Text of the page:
4 Myths About Fostering Dogs

June is Foster-a-Pet month, a month the Petco Foundation sets aside to encourage people to temporarily house a homeless dog. The Petco Foundation estimates that if only 2 percent of U.S. households fostered one pet a year, unnecessary euthanasia in shelters could be eliminated.

One of the biggest barriers to this, though, is uncertainty over what’s involved. There are a few misconceptions about dog fostering that can keep you from missing out on a great experience. Here are some of the most common myths about pet fostering.

4 Myths About Fostering Dogs

Foster Dogs Are Dangerous

If you’ve ever been to a shelter, you know there’s a wide range of dogs there. You’ll see dogs of all sizes, temperaments, and backgrounds. Check into the policies of your local foster organization since they can vary from one area to another. Typically, you’ll be matched with a foster coordinator who will work hard to find the right pet for you—and that includes temperament.

You’ll Get Attached

We all know someone who became attached to a dog after having it around for a few days. But chances are, you’ve watched someone else’s pet temporarily without having issue letting go. As a foster parent, your relationship to your temporary houseguest will most likely be similar to that. If you are thinking about getting a new pet, though, fostering can be a great way to find the perfect dog while also providing a short-term home for pets that don’t have one.

The Dog Will Get Attached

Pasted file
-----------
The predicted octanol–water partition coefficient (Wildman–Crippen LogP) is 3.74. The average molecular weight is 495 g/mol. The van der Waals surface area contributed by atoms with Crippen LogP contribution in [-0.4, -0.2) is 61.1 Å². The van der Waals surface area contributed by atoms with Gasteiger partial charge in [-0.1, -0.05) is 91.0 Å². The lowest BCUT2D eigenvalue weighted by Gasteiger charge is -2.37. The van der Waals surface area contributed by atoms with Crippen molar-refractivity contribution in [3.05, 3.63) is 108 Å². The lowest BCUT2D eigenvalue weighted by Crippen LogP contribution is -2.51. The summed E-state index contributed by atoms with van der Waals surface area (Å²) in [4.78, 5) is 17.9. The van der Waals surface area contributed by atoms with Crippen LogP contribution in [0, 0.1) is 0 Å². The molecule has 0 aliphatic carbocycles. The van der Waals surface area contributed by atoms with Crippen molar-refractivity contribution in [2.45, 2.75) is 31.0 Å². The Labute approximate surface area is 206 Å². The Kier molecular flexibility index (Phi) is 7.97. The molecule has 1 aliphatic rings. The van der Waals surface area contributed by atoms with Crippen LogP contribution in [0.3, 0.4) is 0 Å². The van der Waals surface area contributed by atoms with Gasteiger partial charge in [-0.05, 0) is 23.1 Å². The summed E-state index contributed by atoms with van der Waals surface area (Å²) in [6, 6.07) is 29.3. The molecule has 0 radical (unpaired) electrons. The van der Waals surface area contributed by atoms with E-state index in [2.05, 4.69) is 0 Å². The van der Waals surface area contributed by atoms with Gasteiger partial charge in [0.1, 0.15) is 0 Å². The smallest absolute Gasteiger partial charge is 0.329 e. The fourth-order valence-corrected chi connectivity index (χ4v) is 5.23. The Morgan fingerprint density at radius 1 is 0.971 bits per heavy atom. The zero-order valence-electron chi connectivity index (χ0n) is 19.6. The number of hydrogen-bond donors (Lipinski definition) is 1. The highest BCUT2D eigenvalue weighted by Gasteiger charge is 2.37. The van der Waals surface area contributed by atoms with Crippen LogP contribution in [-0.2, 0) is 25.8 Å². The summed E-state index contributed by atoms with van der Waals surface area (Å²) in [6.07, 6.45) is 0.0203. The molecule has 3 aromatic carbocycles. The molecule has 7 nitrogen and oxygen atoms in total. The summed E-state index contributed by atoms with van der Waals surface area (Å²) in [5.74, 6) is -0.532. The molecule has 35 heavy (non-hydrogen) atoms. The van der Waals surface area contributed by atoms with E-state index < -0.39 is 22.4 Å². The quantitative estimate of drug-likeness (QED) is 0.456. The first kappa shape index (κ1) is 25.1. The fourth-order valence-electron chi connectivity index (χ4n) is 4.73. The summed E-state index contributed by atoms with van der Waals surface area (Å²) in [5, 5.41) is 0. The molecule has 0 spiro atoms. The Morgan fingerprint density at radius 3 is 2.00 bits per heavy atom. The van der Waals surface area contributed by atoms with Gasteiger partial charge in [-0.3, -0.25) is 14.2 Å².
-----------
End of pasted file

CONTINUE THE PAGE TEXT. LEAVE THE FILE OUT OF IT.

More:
When a foster dog leaves your home, it will be to go to a new forever home. Yes, the dog will need a little time to adjust, but soon he’ll find himself surrounded by new family members who love him. In no time, he’ll feel like he’s finally home. In the meantime, he’s spending time in a warm, loving environment with someone who will give him plenty of attention rather than in a shelter.

You Aren’t Qualified

The single most important qualification to becoming a pet foster parent is that you have a love for animals. You don’t need to be a professional trainer or a veterinarian to care for a pet who needs a home. Simply feed and dote on the dog and you’ll be a natural. That said, there are some training basics you can implement during the time the dog is in your home.

Before you bring a pet into your life, temporarily or otherwise, some pet training tips can help. Check out my podcast and blog to learn more about how to safely bring a pet into your home.

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